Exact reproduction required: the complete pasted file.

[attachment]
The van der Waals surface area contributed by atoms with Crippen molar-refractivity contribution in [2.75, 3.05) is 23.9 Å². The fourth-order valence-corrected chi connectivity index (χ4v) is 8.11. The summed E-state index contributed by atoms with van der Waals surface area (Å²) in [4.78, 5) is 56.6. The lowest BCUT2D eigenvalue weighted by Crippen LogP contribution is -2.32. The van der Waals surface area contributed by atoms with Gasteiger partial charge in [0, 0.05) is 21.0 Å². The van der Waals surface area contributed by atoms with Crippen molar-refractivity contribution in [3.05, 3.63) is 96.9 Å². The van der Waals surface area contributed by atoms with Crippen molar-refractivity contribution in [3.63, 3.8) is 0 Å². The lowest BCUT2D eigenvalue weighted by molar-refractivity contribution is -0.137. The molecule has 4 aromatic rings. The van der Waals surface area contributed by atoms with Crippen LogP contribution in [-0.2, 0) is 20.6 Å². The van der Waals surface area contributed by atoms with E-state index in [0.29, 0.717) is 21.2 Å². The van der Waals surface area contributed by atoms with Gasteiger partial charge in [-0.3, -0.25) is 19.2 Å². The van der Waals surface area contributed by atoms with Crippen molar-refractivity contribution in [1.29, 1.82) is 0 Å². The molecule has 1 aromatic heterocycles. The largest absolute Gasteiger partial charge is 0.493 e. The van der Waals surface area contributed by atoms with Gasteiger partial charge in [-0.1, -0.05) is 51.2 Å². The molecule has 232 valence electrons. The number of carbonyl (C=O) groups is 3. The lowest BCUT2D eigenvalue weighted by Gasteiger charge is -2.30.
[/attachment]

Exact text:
The van der Waals surface area contributed by atoms with Crippen molar-refractivity contribution in [2.75, 3.05) is 23.9 Å². The fourth-order valence-corrected chi connectivity index (χ4v) is 8.11. The summed E-state index contributed by atoms with van der Waals surface area (Å²) in [4.78, 5) is 56.6. The lowest BCUT2D eigenvalue weighted by Crippen LogP contribution is -2.32. The van der Waals surface area contributed by atoms with Gasteiger partial charge in [0, 0.05) is 21.0 Å². The van der Waals surface area contributed by atoms with Crippen molar-refractivity contribution in [3.05, 3.63) is 96.9 Å². The van der Waals surface area contributed by atoms with Crippen molar-refractivity contribution in [3.63, 3.8) is 0 Å². The lowest BCUT2D eigenvalue weighted by molar-refractivity contribution is -0.137. The molecule has 4 aromatic rings. The van der Waals surface area contributed by atoms with Crippen LogP contribution in [-0.2, 0) is 20.6 Å². The van der Waals surface area contributed by atoms with E-state index in [0.29, 0.717) is 21.2 Å². The van der Waals surface area contributed by atoms with Gasteiger partial charge in [-0.3, -0.25) is 19.2 Å². The van der Waals surface area contributed by atoms with Crippen molar-refractivity contribution in [1.29, 1.82) is 0 Å². The molecule has 1 aromatic heterocycles. The largest absolute Gasteiger partial charge is 0.493 e. The van der Waals surface area contributed by atoms with Gasteiger partial charge in [-0.1, -0.05) is 51.2 Å². The molecule has 232 valence electrons. The number of carbonyl (C=O) groups is 3. The lowest BCUT2D eigenvalue weighted by Gasteiger charge is -2.30.